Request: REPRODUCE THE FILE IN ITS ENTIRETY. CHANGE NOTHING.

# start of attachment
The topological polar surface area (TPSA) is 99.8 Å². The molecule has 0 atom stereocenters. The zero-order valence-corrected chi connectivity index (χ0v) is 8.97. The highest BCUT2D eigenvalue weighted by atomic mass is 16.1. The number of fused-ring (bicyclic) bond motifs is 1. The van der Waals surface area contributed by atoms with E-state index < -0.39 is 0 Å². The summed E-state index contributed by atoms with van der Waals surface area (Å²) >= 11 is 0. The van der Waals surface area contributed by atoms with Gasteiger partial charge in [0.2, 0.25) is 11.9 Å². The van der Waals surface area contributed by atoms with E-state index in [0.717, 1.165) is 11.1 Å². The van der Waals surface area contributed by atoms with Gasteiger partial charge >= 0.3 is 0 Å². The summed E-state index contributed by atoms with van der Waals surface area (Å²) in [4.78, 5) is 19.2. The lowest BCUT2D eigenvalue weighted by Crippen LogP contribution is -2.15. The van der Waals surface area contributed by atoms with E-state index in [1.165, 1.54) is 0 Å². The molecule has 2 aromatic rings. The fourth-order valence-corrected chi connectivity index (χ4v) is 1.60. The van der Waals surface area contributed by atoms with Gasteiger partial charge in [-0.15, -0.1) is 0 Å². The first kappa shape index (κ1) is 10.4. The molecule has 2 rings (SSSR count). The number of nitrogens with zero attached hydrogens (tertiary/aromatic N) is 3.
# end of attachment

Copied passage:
The topological polar surface area (TPSA) is 99.8 Å². The molecule has 0 atom stereocenters. The zero-order valence-corrected chi connectivity index (χ0v) is 8.97. The highest BCUT2D eigenvalue weighted by atomic mass is 16.1. The number of fused-ring (bicyclic) bond motifs is 1. The van der Waals surface area contributed by atoms with E-state index < -0.39 is 0 Å². The summed E-state index contributed by atoms with van der Waals surface area (Å²) >= 11 is 0. The van der Waals surface area contributed by atoms with Gasteiger partial charge in [0.2, 0.25) is 11.9 Å². The van der Waals surface area contributed by atoms with E-state index in [0.717, 1.165) is 11.1 Å². The van der Waals surface area contributed by atoms with Gasteiger partial charge >= 0.3 is 0 Å². The summed E-state index contributed by atoms with van der Waals surface area (Å²) in [4.78, 5) is 19.2. The lowest BCUT2D eigenvalue weighted by Crippen LogP contribution is -2.15. The van der Waals surface area contributed by atoms with E-state index in [1.165, 1.54) is 0 Å². The molecule has 2 aromatic rings. The fourth-order valence-corrected chi connectivity index (χ4v) is 1.60. The van der Waals surface area contributed by atoms with Gasteiger partial charge in [-0.15, -0.1) is 0 Å². The first kappa shape index (κ1) is 10.4. The molecule has 2 rings (SSSR count). The number of nitrogens with zero attached hydrogens (tertiary/aromatic N) is 3.